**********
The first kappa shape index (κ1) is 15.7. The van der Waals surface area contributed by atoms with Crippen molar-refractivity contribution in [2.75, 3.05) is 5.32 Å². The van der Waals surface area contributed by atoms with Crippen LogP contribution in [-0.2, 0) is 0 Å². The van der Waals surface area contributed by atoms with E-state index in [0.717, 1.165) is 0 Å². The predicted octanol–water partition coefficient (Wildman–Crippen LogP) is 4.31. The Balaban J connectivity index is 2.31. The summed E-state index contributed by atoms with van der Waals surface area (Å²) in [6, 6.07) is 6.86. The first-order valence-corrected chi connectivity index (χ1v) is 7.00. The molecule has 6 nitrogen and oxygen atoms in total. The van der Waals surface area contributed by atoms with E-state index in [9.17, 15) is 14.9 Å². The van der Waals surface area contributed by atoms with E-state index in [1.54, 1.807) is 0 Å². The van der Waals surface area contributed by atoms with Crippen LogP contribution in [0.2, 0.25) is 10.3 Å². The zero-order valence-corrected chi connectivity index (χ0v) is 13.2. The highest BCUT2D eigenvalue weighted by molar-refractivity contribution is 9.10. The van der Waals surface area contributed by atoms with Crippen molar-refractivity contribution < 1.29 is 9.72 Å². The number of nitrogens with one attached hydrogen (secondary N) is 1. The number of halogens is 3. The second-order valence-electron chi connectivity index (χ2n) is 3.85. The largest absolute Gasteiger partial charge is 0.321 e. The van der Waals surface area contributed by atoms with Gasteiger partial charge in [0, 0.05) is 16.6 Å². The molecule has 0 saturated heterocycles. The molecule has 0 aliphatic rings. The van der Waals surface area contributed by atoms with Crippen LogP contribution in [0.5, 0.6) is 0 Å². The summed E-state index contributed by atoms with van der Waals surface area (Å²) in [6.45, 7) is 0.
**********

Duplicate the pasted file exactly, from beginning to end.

The first kappa shape index (κ1) is 15.7. The van der Waals surface area contributed by atoms with Crippen molar-refractivity contribution in [2.75, 3.05) is 5.32 Å². The van der Waals surface area contributed by atoms with Crippen LogP contribution in [-0.2, 0) is 0 Å². The van der Waals surface area contributed by atoms with E-state index in [0.717, 1.165) is 0 Å². The predicted octanol–water partition coefficient (Wildman–Crippen LogP) is 4.31. The Balaban J connectivity index is 2.31. The summed E-state index contributed by atoms with van der Waals surface area (Å²) in [6, 6.07) is 6.86. The first-order valence-corrected chi connectivity index (χ1v) is 7.00. The molecule has 6 nitrogen and oxygen atoms in total. The van der Waals surface area contributed by atoms with E-state index in [9.17, 15) is 14.9 Å². The van der Waals surface area contributed by atoms with E-state index in [1.54, 1.807) is 0 Å². The van der Waals surface area contributed by atoms with Crippen LogP contribution in [0.2, 0.25) is 10.3 Å². The zero-order valence-corrected chi connectivity index (χ0v) is 13.2. The highest BCUT2D eigenvalue weighted by molar-refractivity contribution is 9.10. The van der Waals surface area contributed by atoms with Crippen molar-refractivity contribution < 1.29 is 9.72 Å². The number of nitrogens with one attached hydrogen (secondary N) is 1. The number of halogens is 3. The second-order valence-electron chi connectivity index (χ2n) is 3.85. The largest absolute Gasteiger partial charge is 0.321 e. The van der Waals surface area contributed by atoms with Gasteiger partial charge in [0, 0.05) is 16.6 Å². The molecule has 0 saturated heterocycles. The molecule has 0 aliphatic rings. The van der Waals surface area contributed by atoms with Crippen LogP contribution in [0.5, 0.6) is 0 Å². The summed E-state index contributed by atoms with van der Waals surface area (Å²) in [6.45, 7) is 0.